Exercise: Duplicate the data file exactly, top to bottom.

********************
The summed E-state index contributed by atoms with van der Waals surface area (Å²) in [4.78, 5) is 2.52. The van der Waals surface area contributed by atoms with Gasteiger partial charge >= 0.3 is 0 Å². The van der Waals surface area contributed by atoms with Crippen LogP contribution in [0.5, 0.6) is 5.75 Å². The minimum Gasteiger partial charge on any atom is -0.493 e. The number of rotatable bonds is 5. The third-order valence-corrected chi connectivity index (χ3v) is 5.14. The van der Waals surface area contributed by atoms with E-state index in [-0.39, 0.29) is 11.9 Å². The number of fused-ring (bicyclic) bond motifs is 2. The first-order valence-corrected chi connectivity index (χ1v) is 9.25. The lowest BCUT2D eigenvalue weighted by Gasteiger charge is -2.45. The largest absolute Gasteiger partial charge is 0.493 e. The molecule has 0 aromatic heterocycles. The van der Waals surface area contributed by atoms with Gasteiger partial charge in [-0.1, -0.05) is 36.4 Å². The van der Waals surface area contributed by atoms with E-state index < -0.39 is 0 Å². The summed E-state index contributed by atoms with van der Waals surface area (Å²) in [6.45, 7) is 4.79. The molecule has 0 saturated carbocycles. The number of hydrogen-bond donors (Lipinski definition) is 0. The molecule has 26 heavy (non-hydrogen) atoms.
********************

The summed E-state index contributed by atoms with van der Waals surface area (Å²) in [4.78, 5) is 2.52. The van der Waals surface area contributed by atoms with Gasteiger partial charge >= 0.3 is 0 Å². The van der Waals surface area contributed by atoms with Crippen LogP contribution in [0.5, 0.6) is 5.75 Å². The minimum Gasteiger partial charge on any atom is -0.493 e. The number of rotatable bonds is 5. The third-order valence-corrected chi connectivity index (χ3v) is 5.14. The van der Waals surface area contributed by atoms with E-state index in [-0.39, 0.29) is 11.9 Å². The number of fused-ring (bicyclic) bond motifs is 2. The first-order valence-corrected chi connectivity index (χ1v) is 9.25. The lowest BCUT2D eigenvalue weighted by Gasteiger charge is -2.45. The largest absolute Gasteiger partial charge is 0.493 e. The molecule has 0 aromatic heterocycles. The van der Waals surface area contributed by atoms with Gasteiger partial charge in [-0.1, -0.05) is 36.4 Å². The van der Waals surface area contributed by atoms with E-state index < -0.39 is 0 Å². The summed E-state index contributed by atoms with van der Waals surface area (Å²) in [6.45, 7) is 4.79. The molecule has 0 saturated carbocycles. The number of hydrogen-bond donors (Lipinski definition) is 0. The molecule has 26 heavy (non-hydrogen) atoms.